Gynaecology is the medicinal specialty of diseases of the female reproductive system (uterus, vagina, and ovaries). Almost all modern gynaecologists are also obstetricians.
It is typically a consultant specialty. In most countries women must see a general practitioner (GP; also known as a family practitioner (FP)) first. If their condition requires knowledge or equipment unavailable to the GP they are referred to a gynaecologist. However in the United States law and many health insurance plans allow gynaecologists to provide primary care and some women select that option.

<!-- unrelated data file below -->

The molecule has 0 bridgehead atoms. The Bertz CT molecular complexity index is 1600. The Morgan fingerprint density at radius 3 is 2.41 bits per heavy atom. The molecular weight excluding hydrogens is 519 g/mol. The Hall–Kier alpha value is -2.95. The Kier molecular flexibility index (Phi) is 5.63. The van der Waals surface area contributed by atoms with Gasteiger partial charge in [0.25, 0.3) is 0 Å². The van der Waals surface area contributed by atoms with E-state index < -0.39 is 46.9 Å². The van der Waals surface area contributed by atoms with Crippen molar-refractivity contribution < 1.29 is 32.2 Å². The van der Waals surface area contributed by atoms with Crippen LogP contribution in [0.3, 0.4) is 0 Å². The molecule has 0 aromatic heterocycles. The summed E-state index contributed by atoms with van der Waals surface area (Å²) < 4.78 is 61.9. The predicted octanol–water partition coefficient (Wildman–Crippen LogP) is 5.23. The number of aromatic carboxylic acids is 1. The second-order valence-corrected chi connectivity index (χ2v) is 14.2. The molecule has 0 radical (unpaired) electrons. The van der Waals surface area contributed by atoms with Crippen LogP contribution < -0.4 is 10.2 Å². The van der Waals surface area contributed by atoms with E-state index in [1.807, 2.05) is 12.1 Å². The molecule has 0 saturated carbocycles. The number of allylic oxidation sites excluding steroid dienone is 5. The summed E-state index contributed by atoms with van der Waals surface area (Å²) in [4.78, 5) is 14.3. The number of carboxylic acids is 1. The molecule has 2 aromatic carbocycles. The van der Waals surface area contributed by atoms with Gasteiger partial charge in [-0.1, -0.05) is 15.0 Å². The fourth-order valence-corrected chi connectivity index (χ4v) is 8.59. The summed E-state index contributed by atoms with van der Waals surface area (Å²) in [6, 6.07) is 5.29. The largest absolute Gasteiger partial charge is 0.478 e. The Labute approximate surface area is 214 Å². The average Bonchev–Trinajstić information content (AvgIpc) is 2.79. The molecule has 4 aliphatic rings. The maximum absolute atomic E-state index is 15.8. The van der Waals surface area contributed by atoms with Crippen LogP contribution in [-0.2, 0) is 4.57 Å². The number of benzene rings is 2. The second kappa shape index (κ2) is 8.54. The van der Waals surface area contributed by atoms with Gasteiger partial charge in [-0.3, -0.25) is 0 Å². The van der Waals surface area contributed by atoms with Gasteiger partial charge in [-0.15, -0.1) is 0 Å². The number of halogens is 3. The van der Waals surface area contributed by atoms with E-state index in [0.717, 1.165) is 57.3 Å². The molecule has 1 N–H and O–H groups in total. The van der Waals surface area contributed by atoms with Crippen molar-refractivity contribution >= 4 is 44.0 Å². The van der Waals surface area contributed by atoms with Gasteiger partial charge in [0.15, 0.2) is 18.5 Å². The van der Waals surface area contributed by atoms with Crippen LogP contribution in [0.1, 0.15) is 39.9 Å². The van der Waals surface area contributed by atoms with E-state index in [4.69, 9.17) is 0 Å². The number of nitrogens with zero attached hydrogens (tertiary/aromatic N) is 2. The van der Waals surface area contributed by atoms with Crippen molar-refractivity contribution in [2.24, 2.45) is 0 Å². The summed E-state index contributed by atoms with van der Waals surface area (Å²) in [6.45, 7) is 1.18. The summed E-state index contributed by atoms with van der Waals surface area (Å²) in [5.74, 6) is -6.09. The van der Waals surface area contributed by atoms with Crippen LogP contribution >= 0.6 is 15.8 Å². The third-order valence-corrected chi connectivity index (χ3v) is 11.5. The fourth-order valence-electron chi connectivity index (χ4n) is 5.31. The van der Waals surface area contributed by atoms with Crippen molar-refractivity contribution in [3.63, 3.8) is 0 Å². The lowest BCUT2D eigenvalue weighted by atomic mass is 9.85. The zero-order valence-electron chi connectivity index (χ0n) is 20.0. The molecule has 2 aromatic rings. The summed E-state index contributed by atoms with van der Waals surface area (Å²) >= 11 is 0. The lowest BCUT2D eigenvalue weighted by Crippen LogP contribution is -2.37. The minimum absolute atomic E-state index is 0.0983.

As in all of medicine the main tools of diagnosis are clinical history and examination. Gynaecological examination is special in that it is quite intimate, and it involves special equipment, the speculum. The speculum consists of two hinged blades of concave metal or plastic which are used to retract the tissues of the vagina and permit examination of the cervix the lower part of the uterus located within the upper portion of the vagina. Gynaecologists typically do a bimanual examination (one hand on the abdomen two fingers in the vagina) to palpate the cervix, uterus, ovaries and bony pelvis. It is not uncommon to do a rectovaginal exam for complete evaluation of the pelvis particularly if any suspicious masses are appreciated. Male gynaecologists often have a female chaperone (nurse or medical student) for their examination. An abdominal and/or vaginal ultrasound can be used to confirm any abnormalities appreciated with the bimanual examination or when indicated by the patient's history.